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Old 06-07-2009, 07:06 AM   #76
minniebeth
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Quote:
Originally Posted by LuvOrlando View Post
I am so sorry for your tragic loss, it must be very hard for you to share that story.

Every year we go the NJ Shore with lots of other families. Every year I drag my seat out to the front and stare at my kids, and the others, as they play in the surf. Every ear the other parents try to get me to sit by them, relax and have a drink, because the kids are all playing together and can look after each other.

Last year we came home on the Saturday after the 4th of July. That Saturday the surf was so rough I was terrified to even blink but peer pressure made me let my kids play with the others. After a few hours & as the tide changed I announced we had to get home so we packed up & left. When I got home I heard about a number of drownings that weekend around the LBI area... http://abclocal.go.com/wpvi/story?se...cal&id=6261845, needless to say I could have kicked myself for not listening to my own gut instincts.

Water has it's place as a fun pastime and we do enjoy it, but I would be lying if I said I wasn't fearful... I don't care what anyone says, water of any kind can be extremely dangerous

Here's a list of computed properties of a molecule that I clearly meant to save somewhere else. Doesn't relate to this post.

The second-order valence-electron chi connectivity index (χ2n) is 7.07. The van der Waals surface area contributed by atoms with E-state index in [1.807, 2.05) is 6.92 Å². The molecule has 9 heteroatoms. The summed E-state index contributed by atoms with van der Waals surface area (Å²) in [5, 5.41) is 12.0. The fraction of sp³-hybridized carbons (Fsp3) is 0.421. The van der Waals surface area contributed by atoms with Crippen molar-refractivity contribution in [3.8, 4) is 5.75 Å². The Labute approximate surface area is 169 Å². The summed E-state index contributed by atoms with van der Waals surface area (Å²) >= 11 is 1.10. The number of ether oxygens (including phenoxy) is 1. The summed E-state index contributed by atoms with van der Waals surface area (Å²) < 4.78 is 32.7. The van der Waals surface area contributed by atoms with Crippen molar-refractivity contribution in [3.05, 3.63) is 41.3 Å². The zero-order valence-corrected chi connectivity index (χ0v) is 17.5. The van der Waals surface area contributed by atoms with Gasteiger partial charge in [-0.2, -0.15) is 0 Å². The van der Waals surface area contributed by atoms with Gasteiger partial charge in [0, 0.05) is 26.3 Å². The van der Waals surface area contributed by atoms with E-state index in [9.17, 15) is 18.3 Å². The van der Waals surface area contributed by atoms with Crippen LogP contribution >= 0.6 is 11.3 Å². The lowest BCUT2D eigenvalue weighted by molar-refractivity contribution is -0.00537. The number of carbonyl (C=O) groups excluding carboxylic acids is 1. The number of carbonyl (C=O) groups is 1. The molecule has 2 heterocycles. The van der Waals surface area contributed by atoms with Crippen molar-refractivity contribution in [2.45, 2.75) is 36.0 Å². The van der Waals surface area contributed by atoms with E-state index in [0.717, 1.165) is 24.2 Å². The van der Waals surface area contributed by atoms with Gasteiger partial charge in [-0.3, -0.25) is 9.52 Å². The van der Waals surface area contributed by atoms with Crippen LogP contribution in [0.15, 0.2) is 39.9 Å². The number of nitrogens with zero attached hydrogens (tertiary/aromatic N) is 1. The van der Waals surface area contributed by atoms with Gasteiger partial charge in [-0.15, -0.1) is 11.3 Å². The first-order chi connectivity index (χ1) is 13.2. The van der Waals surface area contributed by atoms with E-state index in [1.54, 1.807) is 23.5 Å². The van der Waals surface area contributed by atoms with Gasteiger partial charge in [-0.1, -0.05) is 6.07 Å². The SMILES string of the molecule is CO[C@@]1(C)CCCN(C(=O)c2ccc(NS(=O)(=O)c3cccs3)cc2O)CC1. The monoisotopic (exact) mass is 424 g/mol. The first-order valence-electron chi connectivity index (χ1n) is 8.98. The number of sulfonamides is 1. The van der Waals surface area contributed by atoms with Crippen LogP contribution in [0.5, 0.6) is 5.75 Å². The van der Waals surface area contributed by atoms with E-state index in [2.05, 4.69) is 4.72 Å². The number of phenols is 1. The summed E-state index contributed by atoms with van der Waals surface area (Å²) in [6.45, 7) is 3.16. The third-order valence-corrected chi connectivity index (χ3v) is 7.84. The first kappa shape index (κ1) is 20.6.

LuvOrlando,
See, I was just meant to read your post! I grew up in NJ and went to the Jersey shore every year. This will be the first time in 17 years my family will be vacationing at LBI with a big group of friends. Everyone says how relaxing it is and fun with partying on the beach while the kids go off to play...
I love the beach, but the thought of it all stresses me out becuase I will NOT be partying on the beach, reading my book or worshiping the sun while my kids go off to play on their own. I will be in my beach chair watching their every move...not being paranoid or helicopterish, but protecting them! It only takes one minute...I know our friends may roll their eyes at me, but reading your post made me feel better about my following my gut instincts...
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Old 06-07-2009, 08:54 AM   #77
agnes!
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I am stunned stunned *stunned* by this thread, that so many of my fellow DIS'ers have lost a child and are willing to share such immense heartache. I am so sorry for all of you that have experienced these tragedies, I cannot begin to comprehend what you have gone through and are still going through.

Thank you, all I can say is maybe you've saved another child's life by sharing on this thread, someone you've never met might be more vigilant.

I have one daughter who's 16... every day I tell her I love her.

And to you,
agnes!
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Old 06-07-2009, 09:46 AM   #78
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Originally Posted by minkydog View Post
I was at a city park which had a very large pool-like body of water. It had a large shallow area and an even larger deeper area, about 5-6ft deep. There were at least 12 lifeguards doing their job. I was there with my 4yo son and obviously I was sticking to him like glue.